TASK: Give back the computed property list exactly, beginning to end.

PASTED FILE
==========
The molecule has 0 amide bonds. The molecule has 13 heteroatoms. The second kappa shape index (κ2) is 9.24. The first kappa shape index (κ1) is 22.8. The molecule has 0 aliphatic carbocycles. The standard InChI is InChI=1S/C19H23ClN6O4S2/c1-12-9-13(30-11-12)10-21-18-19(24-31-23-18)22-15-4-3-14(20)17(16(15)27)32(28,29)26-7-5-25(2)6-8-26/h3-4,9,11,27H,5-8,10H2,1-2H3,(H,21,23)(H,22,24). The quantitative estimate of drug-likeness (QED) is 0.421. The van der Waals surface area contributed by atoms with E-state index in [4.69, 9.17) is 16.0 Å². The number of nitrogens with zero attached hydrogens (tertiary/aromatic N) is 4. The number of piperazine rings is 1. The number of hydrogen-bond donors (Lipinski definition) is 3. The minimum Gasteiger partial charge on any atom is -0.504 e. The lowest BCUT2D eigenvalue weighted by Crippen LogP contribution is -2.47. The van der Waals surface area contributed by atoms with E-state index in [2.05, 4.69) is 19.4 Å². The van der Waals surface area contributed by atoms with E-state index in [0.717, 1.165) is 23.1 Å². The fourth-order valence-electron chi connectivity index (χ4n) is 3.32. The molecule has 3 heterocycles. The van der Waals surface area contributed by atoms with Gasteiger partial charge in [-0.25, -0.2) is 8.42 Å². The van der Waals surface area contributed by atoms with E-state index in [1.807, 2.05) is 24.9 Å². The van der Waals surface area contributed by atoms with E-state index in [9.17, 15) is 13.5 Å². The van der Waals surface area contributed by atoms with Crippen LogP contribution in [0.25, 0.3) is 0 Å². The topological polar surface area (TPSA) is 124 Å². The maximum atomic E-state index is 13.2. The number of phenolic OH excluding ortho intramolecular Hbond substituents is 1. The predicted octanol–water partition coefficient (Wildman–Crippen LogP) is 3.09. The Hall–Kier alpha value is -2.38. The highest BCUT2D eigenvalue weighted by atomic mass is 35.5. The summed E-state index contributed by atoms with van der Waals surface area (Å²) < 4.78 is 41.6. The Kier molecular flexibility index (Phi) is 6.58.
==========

The molecule has 0 amide bonds. The molecule has 13 heteroatoms. The second kappa shape index (κ2) is 9.24. The first kappa shape index (κ1) is 22.8. The molecule has 0 aliphatic carbocycles. The standard InChI is InChI=1S/C19H23ClN6O4S2/c1-12-9-13(30-11-12)10-21-18-19(24-31-23-18)22-15-4-3-14(20)17(16(15)27)32(28,29)26-7-5-25(2)6-8-26/h3-4,9,11,27H,5-8,10H2,1-2H3,(H,21,23)(H,22,24). The quantitative estimate of drug-likeness (QED) is 0.421. The van der Waals surface area contributed by atoms with E-state index in [4.69, 9.17) is 16.0 Å². The number of nitrogens with zero attached hydrogens (tertiary/aromatic N) is 4. The number of piperazine rings is 1. The number of hydrogen-bond donors (Lipinski definition) is 3. The minimum Gasteiger partial charge on any atom is -0.504 e. The lowest BCUT2D eigenvalue weighted by Crippen LogP contribution is -2.47. The van der Waals surface area contributed by atoms with E-state index in [2.05, 4.69) is 19.4 Å². The van der Waals surface area contributed by atoms with E-state index in [0.717, 1.165) is 23.1 Å². The fourth-order valence-electron chi connectivity index (χ4n) is 3.32. The molecule has 3 heterocycles. The van der Waals surface area contributed by atoms with Gasteiger partial charge in [-0.25, -0.2) is 8.42 Å². The van der Waals surface area contributed by atoms with E-state index in [1.807, 2.05) is 24.9 Å². The van der Waals surface area contributed by atoms with E-state index in [9.17, 15) is 13.5 Å². The van der Waals surface area contributed by atoms with Crippen LogP contribution in [0.25, 0.3) is 0 Å². The topological polar surface area (TPSA) is 124 Å². The maximum atomic E-state index is 13.2. The number of phenolic OH excluding ortho intramolecular Hbond substituents is 1. The predicted octanol–water partition coefficient (Wildman–Crippen LogP) is 3.09. The Hall–Kier alpha value is -2.38. The highest BCUT2D eigenvalue weighted by atomic mass is 35.5. The summed E-state index contributed by atoms with van der Waals surface area (Å²) < 4.78 is 41.6. The Kier molecular flexibility index (Phi) is 6.58.